Luxury European shoemaking, like tailoring, traces its roots back to medieval master craftsmen. The most august tailoring houses are English and Italian, but in shoemaking there’s another venerable lineage: Austro-Hungarian.
If the English are known for refined yet robust shoes, and the Italians for sharp designs and lighter construction, the central European tradition emphasizes old-world methods and materials, continuing to prize the fully handmade shoe. Sometimes, this dedication can be accompanied by slightly antiquated design and presentation. Passus (whose name comes from the Latin for “step”) is a new brand dedicated to preserving the exquisite Austro-Hungarian craft while offering contemporary style and service.
In this spirit, Passus shoes are made almost entirely by hand, from the clicking (that is, cutting) of the uppers to the hand-stitching of the soles. Some elements of high craft shoemaking can only be felt and not seen, such as the composition of the toe and heel stiffeners. In this case, they’re leather—which shapes to the wearer’s foot over time—but most factory-made shoes, even at the top end, use plastic. Other aspects are immediately visible. The shape of Passus models is comparable to bespoke: higher arches, narrower waists, sharper angles and curves. The brand’s signature oak-tanned sole is hand-welted at the front but pegged at the waist (literally attached by hammering in small wooden pegs) so that the sole dramatically curves inwards and upwards towards the heel in a fashion that’s half craft and half sculpture. The lasts themselves are as lean and shapely as their English counterparts, but soft and unexpectedly spacious to wear.
Gabor Halmos, Passus’s co-owner, spent the past 25 years working as a United States liaison for several European luxury brands. In addition to working with Vass (whose founder László Vass helped to popularize Austro-Hungarian shoes internationally) when they were stocked at Bergdorf Goodman, Halmos founded Sartoriale, a groundbreaking online store centering on Italian luxury menswear, in 2000. It was through Sartoriale, Halmos explains, that he came across innovative shoemakers from England and Italy, France and Japan and the idea grew to combine the modern sensibility of newer European and Japanese brands with the old-world Hungarian craft he knew. Halmos launched the brand with Vass alumnus Rezső Kuti and now runs it with his brother Balint.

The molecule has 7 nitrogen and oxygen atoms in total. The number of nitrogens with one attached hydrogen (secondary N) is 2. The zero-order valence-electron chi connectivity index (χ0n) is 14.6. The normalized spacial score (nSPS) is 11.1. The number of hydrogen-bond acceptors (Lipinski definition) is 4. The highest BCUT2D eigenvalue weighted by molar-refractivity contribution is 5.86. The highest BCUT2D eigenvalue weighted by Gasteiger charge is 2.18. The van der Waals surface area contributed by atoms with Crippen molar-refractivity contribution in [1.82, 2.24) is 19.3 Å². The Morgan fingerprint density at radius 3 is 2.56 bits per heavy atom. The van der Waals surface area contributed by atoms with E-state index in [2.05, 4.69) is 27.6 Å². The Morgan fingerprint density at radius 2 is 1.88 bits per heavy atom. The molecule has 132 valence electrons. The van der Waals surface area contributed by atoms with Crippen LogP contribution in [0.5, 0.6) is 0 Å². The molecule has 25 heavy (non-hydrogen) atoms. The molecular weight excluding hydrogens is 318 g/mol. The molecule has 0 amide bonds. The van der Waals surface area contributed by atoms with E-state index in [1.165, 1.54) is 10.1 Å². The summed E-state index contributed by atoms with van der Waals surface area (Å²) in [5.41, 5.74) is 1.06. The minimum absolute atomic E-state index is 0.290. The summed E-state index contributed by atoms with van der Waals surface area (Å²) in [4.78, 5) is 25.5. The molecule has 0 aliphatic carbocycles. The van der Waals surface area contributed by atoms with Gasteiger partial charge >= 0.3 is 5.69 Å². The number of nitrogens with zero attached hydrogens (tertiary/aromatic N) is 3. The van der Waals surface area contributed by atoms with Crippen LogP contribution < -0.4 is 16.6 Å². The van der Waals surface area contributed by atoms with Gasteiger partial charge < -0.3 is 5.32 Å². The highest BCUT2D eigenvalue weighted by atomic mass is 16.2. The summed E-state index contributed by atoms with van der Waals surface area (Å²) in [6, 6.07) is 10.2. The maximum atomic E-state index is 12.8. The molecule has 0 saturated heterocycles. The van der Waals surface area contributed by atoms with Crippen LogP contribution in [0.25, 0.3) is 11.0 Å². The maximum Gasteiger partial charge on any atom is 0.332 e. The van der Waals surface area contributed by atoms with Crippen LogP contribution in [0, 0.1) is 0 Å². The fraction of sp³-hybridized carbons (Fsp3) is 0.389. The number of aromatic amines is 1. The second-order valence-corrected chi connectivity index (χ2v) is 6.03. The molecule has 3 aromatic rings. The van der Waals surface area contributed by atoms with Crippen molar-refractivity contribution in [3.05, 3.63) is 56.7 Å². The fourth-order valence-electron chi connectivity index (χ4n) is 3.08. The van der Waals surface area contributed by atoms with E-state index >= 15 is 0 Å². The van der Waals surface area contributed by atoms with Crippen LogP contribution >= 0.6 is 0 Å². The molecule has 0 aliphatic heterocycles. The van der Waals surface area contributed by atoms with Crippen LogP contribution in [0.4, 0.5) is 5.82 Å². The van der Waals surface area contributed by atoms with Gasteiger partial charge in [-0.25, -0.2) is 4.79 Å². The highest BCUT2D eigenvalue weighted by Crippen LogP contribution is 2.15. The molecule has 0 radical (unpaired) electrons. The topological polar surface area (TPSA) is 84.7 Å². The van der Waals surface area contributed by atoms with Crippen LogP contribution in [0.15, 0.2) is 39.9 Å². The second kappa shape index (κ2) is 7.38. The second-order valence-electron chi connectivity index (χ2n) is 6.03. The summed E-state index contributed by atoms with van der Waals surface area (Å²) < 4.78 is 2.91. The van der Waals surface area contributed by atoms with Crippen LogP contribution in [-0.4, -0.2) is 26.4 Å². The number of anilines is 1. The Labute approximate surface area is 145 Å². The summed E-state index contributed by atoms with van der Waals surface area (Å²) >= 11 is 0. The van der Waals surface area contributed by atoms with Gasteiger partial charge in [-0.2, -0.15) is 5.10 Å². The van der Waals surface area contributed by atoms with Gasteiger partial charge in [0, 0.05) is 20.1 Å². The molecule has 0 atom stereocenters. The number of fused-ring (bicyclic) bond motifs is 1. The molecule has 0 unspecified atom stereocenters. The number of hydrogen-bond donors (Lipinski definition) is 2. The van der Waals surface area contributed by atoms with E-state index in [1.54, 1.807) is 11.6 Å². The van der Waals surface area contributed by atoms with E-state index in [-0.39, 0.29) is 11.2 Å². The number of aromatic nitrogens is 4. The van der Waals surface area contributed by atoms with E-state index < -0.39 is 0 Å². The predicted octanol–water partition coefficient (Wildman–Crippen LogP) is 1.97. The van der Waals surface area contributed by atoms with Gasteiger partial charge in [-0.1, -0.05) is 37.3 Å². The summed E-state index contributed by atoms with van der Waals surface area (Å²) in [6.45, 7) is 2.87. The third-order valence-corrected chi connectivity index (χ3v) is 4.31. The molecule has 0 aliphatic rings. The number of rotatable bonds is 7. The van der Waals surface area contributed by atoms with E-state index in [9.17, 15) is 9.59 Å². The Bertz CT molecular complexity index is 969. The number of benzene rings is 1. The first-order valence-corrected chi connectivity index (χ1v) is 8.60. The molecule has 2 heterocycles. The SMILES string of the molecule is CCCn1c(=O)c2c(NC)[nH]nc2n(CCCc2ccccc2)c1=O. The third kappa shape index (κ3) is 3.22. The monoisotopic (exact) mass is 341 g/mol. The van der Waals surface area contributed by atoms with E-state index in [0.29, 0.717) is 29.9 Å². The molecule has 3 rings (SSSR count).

Though it’s a young brand with modern attitudes to styling, service and e-commerce, Passus was able to call on local shoemakers with decades of experience. This combination of traditional techniques and a contemporary sensibility is central to the brand’s appeal. It’s the way that high craft will survive, Halmos says, citing the tailoring houses of Anderson and Sheppard and Rubinacci as expert examples of staying fresh while upholding heritage.
One pillar of Passus is a sophisticated made-to-order program that begins with an online consultation, guiding the customer through a wide range of models and specifications. Like a suit or fragrance, many decisions come down to lifestyle and personal taste. The consultation can start by tweaking your current favorites or you can design a pair you’ve never seen but always wanted.
The shoes themselves are endlessly versatile: the elegant split-toe derby can be made up as an archetypal formal shoe with a beveled waist, a more casual shoe with a sturdy double leather sole, or even Goyser-stitched for storm protection. Sizing is straightforward and Passus’s consultants have an encyclopedic knowledge of how their lasts compare to other brands. If you have difficulty finding the right fit, Passus will even send a trial pair for you to check before starting work. The result is a handmade, personally specified shoe that arrives gleaming from the workshop in 6-8 weeks.
Yet, for all the modern conveniences, Halmos says, “What we don’t want to compromise on is the quality. Our methods are the same as bespoke, we cannot produce more than 30 pairs a month.”
In keeping with Halmos’s insistence that the best heritage brands continually adapt, Passus has also been developing a new range of boots inspired by US military and vintage work boots but employing Austro-Hungarian craft techniques: hand-welted and hand-lasted, using Goyser stitching and Vibram soles. A lot of guys who are into boots appreciate their craftsmanship, Halmos remarks, but this will be a whole new level.